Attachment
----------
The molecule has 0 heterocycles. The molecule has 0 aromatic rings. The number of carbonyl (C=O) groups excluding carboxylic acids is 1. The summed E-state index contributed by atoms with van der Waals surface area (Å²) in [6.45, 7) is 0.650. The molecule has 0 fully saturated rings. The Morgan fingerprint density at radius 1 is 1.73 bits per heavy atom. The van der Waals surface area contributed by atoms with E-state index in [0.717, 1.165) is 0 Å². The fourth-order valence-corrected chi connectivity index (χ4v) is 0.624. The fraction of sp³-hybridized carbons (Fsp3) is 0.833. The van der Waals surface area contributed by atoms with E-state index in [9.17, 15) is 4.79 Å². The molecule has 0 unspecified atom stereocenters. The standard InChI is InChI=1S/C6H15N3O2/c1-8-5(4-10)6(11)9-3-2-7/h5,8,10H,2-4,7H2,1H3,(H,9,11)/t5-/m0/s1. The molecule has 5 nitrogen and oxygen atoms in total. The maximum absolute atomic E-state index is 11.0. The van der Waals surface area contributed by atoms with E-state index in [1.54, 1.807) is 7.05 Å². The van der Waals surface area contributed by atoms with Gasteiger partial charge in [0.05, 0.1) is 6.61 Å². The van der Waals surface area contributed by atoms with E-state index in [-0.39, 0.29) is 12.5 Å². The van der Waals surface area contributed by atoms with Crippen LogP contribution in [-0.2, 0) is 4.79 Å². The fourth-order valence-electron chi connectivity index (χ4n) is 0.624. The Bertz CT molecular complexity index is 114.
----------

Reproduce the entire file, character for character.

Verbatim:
The molecule has 0 heterocycles. The molecule has 0 aromatic rings. The number of carbonyl (C=O) groups excluding carboxylic acids is 1. The summed E-state index contributed by atoms with van der Waals surface area (Å²) in [6.45, 7) is 0.650. The molecule has 0 fully saturated rings. The Morgan fingerprint density at radius 1 is 1.73 bits per heavy atom. The van der Waals surface area contributed by atoms with E-state index in [0.717, 1.165) is 0 Å². The fourth-order valence-corrected chi connectivity index (χ4v) is 0.624. The fraction of sp³-hybridized carbons (Fsp3) is 0.833. The van der Waals surface area contributed by atoms with E-state index in [9.17, 15) is 4.79 Å². The molecule has 0 unspecified atom stereocenters. The standard InChI is InChI=1S/C6H15N3O2/c1-8-5(4-10)6(11)9-3-2-7/h5,8,10H,2-4,7H2,1H3,(H,9,11)/t5-/m0/s1. The molecule has 5 nitrogen and oxygen atoms in total. The maximum absolute atomic E-state index is 11.0. The van der Waals surface area contributed by atoms with E-state index in [1.54, 1.807) is 7.05 Å². The van der Waals surface area contributed by atoms with Gasteiger partial charge in [0.05, 0.1) is 6.61 Å². The van der Waals surface area contributed by atoms with E-state index in [-0.39, 0.29) is 12.5 Å². The van der Waals surface area contributed by atoms with Crippen LogP contribution in [-0.2, 0) is 4.79 Å². The fourth-order valence-electron chi connectivity index (χ4n) is 0.624. The Bertz CT molecular complexity index is 114.